Airbus Helicopters is hopeful that a pair of development contracts will be signed off shortly allowing it to begin work on two key military programmes.
Go-ahead for development of the H160M Guepard by France is likely to be received first, with the manufacturer still confident of sign-off by year-end.
Discussions with Paris are “progressing well”, says Matthieu Louvot, executive vice-president of programmes at the airframer, with “positive news” expected shortly.
France intends to acquire 169 examples of the medium-twin for operation by all three branches of its armed forces; deliveries are due to begin in 2026.
But Airbus Helicopters believes there is an export market for around 400 units, Louvot said during the manufacturer’s Trade Media Briefing on 30 November.
So far the 6t-class H160 has achieved European civil certification but has yet to enter service.
Nonetheless, Louvot is confident that military operators will benefit from the autopilot and low fuel consumption of the commercial variant.
Separately, the airframer is waiting on a tripartite agreement from France, Germany and Spain to greenlight work on the Tiger MkIII upgrade.
Louvot says this is anticipated soon as the three countries work through the final details of the contract. But there has been some progress on agreeing common elements for the enhancement.
“The versions will diverge somewhat – they are not exactly the same – but there is a very large degree of convergence; a lot of the systems are common,” he says.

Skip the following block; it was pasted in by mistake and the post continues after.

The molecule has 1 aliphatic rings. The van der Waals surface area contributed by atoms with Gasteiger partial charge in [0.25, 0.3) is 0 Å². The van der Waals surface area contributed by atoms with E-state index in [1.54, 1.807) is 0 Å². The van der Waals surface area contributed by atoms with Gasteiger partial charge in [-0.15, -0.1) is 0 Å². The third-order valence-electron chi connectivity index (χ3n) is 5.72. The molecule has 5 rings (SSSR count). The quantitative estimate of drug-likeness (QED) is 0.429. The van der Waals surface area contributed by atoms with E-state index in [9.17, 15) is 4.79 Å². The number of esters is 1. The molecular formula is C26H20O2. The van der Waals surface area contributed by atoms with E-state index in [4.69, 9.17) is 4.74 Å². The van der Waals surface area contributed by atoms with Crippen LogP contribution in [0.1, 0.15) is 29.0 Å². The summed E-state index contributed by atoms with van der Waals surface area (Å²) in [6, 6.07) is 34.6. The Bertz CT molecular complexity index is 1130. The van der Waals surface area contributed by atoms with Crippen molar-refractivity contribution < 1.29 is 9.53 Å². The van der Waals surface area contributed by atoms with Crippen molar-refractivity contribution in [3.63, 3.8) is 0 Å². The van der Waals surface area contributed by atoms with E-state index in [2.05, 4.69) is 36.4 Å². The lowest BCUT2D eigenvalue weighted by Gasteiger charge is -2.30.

“There is a great dynamic to capture the benefits of similar configurations – there is way more commonality than we could have expected.”
Upgrades will include new sensors, crew helmets, weapons – including air-to-air and air-to-surface missiles – communications and avionics systems.
Louvot says that full operational capability for the new helicopter could be achieved by the end of the decade provided the contract is signed off shortly.
“It will offer the latest capabilities on one of the most agile and survivable platforms,” he says.
Meanwhile, the airframer is waiting for indication from operators of the NH Industries (NHI) NH90 if and when a mid-life update of the 11t-class helicopter is required.
“It is up to the nations to decide,” says Louvot. “But it is not clear yet if there is a requirement.”
While the airframe “can easily last 50 or 60 years”, avionics and mission systems in particular will eventually need modernising, he believes.
Airbus Helicopters holds a majority share in the NHI consortium alongside Leonardo Helicopters and Fokker.